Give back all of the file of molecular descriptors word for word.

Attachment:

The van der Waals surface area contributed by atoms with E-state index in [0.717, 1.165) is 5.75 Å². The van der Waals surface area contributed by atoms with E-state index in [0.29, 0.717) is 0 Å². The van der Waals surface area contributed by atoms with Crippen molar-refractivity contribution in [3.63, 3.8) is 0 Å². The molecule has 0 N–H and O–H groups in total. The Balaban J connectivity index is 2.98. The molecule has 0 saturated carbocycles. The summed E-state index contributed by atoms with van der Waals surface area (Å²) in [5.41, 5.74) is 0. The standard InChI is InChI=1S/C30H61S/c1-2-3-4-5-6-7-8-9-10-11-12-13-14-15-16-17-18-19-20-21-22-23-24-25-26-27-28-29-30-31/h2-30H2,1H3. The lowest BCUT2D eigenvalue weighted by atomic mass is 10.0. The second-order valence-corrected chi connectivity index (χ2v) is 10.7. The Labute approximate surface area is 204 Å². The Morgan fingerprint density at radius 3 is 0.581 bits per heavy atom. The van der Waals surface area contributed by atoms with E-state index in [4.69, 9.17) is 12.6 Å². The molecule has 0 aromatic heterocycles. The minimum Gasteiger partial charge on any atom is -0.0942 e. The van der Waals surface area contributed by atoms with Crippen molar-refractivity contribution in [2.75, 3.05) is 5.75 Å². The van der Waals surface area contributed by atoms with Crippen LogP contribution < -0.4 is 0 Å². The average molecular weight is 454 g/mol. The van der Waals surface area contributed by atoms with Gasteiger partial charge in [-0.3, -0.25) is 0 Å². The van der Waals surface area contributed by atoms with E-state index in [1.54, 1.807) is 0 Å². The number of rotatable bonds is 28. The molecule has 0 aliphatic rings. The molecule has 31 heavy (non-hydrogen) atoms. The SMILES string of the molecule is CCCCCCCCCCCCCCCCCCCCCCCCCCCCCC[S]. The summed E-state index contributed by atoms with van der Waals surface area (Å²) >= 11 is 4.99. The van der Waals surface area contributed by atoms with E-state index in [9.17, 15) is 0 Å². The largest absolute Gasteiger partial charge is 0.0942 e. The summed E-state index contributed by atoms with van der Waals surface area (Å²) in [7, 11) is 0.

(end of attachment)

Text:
The van der Waals surface area contributed by atoms with E-state index in [0.717, 1.165) is 5.75 Å². The van der Waals surface area contributed by atoms with E-state index in [0.29, 0.717) is 0 Å². The van der Waals surface area contributed by atoms with Crippen molar-refractivity contribution in [3.63, 3.8) is 0 Å². The molecule has 0 N–H and O–H groups in total. The Balaban J connectivity index is 2.98. The molecule has 0 saturated carbocycles. The summed E-state index contributed by atoms with van der Waals surface area (Å²) in [5.41, 5.74) is 0. The standard InChI is InChI=1S/C30H61S/c1-2-3-4-5-6-7-8-9-10-11-12-13-14-15-16-17-18-19-20-21-22-23-24-25-26-27-28-29-30-31/h2-30H2,1H3. The lowest BCUT2D eigenvalue weighted by atomic mass is 10.0. The second-order valence-corrected chi connectivity index (χ2v) is 10.7. The Labute approximate surface area is 204 Å². The Morgan fingerprint density at radius 3 is 0.581 bits per heavy atom. The van der Waals surface area contributed by atoms with E-state index in [4.69, 9.17) is 12.6 Å². The molecule has 0 aromatic heterocycles. The minimum Gasteiger partial charge on any atom is -0.0942 e. The van der Waals surface area contributed by atoms with Crippen molar-refractivity contribution in [2.75, 3.05) is 5.75 Å². The van der Waals surface area contributed by atoms with Crippen LogP contribution < -0.4 is 0 Å². The average molecular weight is 454 g/mol. The van der Waals surface area contributed by atoms with Gasteiger partial charge in [-0.3, -0.25) is 0 Å². The van der Waals surface area contributed by atoms with E-state index in [1.54, 1.807) is 0 Å². The number of rotatable bonds is 28. The molecule has 0 aliphatic rings. The molecule has 31 heavy (non-hydrogen) atoms. The SMILES string of the molecule is CCCCCCCCCCCCCCCCCCCCCCCCCCCCCC[S]. The summed E-state index contributed by atoms with van der Waals surface area (Å²) >= 11 is 4.99. The van der Waals surface area contributed by atoms with E-state index in [9.17, 15) is 0 Å². The largest absolute Gasteiger partial charge is 0.0942 e. The summed E-state index contributed by atoms with van der Waals surface area (Å²) in [7, 11) is 0.